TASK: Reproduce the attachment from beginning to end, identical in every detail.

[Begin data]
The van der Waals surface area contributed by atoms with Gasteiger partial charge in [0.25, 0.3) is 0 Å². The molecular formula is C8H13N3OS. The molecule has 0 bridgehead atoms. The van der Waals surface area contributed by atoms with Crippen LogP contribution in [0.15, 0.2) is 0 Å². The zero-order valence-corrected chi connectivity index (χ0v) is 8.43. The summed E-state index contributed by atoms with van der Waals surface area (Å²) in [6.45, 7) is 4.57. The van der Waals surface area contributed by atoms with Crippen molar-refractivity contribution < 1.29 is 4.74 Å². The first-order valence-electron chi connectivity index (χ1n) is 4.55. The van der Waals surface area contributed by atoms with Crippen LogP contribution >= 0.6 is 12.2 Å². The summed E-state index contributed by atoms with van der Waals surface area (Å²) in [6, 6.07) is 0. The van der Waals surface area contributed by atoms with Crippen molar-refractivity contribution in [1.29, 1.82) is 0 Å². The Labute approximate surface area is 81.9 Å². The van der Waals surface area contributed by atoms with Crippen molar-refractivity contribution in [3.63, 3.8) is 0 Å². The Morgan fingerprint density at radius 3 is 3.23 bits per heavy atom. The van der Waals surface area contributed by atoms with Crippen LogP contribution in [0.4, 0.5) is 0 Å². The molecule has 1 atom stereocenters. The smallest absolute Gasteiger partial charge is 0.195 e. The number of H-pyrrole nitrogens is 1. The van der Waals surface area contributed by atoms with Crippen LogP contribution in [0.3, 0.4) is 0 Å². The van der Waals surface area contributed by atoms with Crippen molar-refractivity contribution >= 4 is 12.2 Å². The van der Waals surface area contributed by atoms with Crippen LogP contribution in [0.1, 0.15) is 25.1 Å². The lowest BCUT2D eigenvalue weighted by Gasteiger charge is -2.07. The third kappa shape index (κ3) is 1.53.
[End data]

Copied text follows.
The van der Waals surface area contributed by atoms with Gasteiger partial charge in [0.25, 0.3) is 0 Å². The molecular formula is C8H13N3OS. The molecule has 0 bridgehead atoms. The van der Waals surface area contributed by atoms with Crippen LogP contribution in [0.15, 0.2) is 0 Å². The zero-order valence-corrected chi connectivity index (χ0v) is 8.43. The summed E-state index contributed by atoms with van der Waals surface area (Å²) in [6.45, 7) is 4.57. The van der Waals surface area contributed by atoms with Crippen molar-refractivity contribution < 1.29 is 4.74 Å². The first-order valence-electron chi connectivity index (χ1n) is 4.55. The van der Waals surface area contributed by atoms with Crippen LogP contribution >= 0.6 is 12.2 Å². The summed E-state index contributed by atoms with van der Waals surface area (Å²) in [6, 6.07) is 0. The van der Waals surface area contributed by atoms with Crippen molar-refractivity contribution in [1.29, 1.82) is 0 Å². The Labute approximate surface area is 81.9 Å². The van der Waals surface area contributed by atoms with Crippen molar-refractivity contribution in [3.63, 3.8) is 0 Å². The Morgan fingerprint density at radius 3 is 3.23 bits per heavy atom. The van der Waals surface area contributed by atoms with Crippen LogP contribution in [0.4, 0.5) is 0 Å². The molecule has 1 atom stereocenters. The smallest absolute Gasteiger partial charge is 0.195 e. The number of H-pyrrole nitrogens is 1. The van der Waals surface area contributed by atoms with Crippen LogP contribution in [0.3, 0.4) is 0 Å². The van der Waals surface area contributed by atoms with Crippen molar-refractivity contribution >= 4 is 12.2 Å². The van der Waals surface area contributed by atoms with Crippen LogP contribution in [0.1, 0.15) is 25.1 Å². The lowest BCUT2D eigenvalue weighted by Gasteiger charge is -2.07. The third kappa shape index (κ3) is 1.53.